On the surface everyone loves partnerships.
“I want to partner with this organization; I want to partner with that organization; I just love partnerships.”
But do we? Partnerships come in all shapes and sizes, some fit; some don’t. Just because two or more organizations seem to have similar interests does not mean a partnership is the right match.
At the American Alliance for Theatre & Education (AATE), the opportunity to partner comes quite often though we’ve become more and more discerning over the years.
We have some solid state partners. The Illinois Theatre Association (ITA), for example has partnered with AATE for the past five years in hosting the Theatre In Our Schools mini-conference in Illinois.
We have some sound national partners. We continually partner with the Educational Theatre Association (EdTA) and Theatre for Young Audiences USA (TYA/USA) on national issues facing theatre education such as the upcoming revision of the National Arts Standards and Dramatic Change: an anti-bullying initiative, respectively. These partnerships just “fit”.
We’ve also had partnerships that were mismatched. Last year we attempted to partner with a school video content producer along the lines of YouTube. It seemed all the pieces were in place and a partnership was born. Then, something happened. It was unclear to me why it fell apart and the mutual interest seemed to dissipate. It made me wonder, what was the missing piece?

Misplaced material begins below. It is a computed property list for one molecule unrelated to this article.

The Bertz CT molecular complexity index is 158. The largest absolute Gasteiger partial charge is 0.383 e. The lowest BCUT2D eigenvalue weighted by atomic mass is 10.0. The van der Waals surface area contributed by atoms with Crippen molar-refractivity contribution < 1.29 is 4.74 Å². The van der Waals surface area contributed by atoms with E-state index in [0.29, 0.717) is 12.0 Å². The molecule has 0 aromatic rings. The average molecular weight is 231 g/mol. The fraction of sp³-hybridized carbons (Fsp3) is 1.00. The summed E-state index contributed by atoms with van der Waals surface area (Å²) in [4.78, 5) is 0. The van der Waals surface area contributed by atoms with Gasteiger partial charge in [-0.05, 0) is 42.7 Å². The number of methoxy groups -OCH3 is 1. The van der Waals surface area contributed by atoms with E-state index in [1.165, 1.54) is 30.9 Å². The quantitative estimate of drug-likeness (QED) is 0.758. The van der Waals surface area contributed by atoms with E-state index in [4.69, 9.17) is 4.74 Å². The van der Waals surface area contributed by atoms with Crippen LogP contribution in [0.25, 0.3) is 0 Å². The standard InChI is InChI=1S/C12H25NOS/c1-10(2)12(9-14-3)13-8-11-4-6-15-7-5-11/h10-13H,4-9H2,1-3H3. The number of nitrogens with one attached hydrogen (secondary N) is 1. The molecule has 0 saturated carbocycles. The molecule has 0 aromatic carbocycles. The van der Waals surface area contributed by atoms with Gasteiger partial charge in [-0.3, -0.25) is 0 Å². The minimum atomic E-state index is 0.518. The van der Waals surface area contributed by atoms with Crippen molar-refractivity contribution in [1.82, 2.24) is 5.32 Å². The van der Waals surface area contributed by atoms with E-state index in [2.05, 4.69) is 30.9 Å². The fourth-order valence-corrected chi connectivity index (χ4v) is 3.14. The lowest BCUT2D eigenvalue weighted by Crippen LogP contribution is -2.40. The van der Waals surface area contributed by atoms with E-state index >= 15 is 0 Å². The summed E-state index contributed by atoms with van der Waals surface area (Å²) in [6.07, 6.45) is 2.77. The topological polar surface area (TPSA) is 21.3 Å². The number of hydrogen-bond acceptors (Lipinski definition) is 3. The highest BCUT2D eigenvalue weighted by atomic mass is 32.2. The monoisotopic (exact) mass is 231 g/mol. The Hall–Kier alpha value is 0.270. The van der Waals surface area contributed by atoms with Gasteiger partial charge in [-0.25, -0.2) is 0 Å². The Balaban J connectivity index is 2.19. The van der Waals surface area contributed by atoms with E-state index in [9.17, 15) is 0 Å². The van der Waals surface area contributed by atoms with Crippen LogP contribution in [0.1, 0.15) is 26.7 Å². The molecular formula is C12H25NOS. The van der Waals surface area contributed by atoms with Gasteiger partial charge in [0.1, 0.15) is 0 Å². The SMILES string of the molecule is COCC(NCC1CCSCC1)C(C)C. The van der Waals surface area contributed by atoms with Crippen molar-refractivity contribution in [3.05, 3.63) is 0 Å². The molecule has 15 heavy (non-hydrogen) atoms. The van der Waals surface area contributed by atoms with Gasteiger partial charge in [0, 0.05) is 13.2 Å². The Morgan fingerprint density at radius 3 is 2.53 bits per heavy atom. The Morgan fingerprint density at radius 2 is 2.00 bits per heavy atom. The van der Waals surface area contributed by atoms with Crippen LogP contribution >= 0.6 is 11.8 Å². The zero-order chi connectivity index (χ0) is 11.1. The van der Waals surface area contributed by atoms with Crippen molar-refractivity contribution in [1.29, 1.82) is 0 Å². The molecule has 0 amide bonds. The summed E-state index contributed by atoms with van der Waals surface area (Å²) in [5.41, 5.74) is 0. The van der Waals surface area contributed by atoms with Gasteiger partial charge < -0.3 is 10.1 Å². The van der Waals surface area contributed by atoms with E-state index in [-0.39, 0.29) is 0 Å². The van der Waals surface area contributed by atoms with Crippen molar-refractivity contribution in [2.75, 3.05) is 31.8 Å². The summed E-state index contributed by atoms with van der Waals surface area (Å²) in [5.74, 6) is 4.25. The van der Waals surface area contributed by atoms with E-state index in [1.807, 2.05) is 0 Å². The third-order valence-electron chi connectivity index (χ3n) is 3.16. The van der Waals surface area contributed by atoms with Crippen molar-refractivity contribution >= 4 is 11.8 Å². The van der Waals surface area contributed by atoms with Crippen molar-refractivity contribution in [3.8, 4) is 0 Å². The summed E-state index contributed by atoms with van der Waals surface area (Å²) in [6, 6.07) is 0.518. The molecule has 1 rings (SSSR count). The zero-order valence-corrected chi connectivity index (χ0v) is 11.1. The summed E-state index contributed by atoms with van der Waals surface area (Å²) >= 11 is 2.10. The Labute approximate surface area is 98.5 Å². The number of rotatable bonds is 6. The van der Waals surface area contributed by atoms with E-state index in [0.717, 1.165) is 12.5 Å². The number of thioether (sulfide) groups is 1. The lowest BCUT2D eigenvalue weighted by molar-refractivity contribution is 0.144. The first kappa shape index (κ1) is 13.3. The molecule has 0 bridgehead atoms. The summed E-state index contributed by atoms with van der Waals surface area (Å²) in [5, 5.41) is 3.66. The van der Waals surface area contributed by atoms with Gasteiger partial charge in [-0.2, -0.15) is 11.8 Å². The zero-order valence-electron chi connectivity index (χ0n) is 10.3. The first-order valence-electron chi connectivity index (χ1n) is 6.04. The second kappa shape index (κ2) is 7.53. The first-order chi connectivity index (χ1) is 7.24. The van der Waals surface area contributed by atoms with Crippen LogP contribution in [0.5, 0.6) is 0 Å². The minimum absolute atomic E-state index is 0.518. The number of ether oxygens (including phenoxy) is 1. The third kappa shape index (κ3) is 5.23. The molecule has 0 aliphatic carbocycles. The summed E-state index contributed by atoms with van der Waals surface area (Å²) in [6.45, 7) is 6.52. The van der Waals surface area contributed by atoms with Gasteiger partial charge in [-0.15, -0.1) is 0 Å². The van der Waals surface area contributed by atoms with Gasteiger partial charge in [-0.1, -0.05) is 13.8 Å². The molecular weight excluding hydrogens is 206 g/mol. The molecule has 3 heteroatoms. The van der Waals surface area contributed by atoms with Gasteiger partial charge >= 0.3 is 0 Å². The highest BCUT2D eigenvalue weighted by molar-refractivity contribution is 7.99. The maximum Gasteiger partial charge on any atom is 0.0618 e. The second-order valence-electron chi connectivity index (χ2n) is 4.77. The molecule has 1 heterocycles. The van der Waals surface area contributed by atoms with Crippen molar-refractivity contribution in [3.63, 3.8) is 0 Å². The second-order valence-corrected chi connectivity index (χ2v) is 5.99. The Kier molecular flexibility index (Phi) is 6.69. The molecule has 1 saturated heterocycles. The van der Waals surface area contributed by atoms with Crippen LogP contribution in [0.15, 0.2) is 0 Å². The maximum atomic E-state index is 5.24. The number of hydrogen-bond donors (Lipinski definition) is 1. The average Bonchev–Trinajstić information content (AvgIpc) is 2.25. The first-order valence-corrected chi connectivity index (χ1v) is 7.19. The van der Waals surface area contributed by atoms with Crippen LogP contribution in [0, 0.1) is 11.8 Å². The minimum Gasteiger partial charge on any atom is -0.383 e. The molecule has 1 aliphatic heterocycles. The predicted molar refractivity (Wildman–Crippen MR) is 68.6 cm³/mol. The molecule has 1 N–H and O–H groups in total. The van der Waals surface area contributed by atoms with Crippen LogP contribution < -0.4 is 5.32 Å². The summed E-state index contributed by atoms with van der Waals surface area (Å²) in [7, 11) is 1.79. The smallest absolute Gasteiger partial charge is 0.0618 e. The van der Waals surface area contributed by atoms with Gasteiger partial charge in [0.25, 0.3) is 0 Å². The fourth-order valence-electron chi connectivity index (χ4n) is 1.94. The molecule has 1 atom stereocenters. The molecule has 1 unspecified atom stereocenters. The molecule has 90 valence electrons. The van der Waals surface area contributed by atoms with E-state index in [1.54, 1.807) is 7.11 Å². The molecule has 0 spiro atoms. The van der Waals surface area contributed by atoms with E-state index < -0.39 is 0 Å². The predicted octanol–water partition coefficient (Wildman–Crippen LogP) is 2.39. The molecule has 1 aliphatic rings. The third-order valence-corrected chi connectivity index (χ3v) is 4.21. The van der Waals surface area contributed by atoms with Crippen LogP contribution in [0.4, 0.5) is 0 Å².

Just last week, I attended the Theatre In Our Schools mini-conference at Hartford Stage where some light was shed on my partnership perplexity. A plenary panel session delved deeper into the construct of successful partnerships. Just as the panel began to discuss, I had an idea. At this moment, I decided to get out my phone and ask my social networks what makes an arts education partnership successful.
Between responses in the room and wisdom from my Twitter followers and Facebook friends, the pieces of the partnership puzzle began to crystallize. Partnerships need the following to be successful:
- Equal footing of all partners
- High stakes for all partners (skin in the game)
- Flexible partners who understands one another’s needs
- Like-minded goals (not just financial)
- Friendship and respect
- Creation of inter-dependence
- Evaluation the memorandum of understanding to determine how partners’ needs have evolved. Avoid becoming stagnant.
- Agreement of expectations of everyone on the team
- Understanding of the mission, vision and culture of the partnership
- Development of a “we” mentality
- Commitment of time and hard work
Healthy partnerships contain all the right puzzle pieces that, when constructed correctly, create stunning advancements. When pieces are missing, or the wrong shape or size, the result is all kinds of wrong.
I doubt this list is complete. What’s missing?
From your own experiences, what other pieces are essential for healthy arts education partnerships?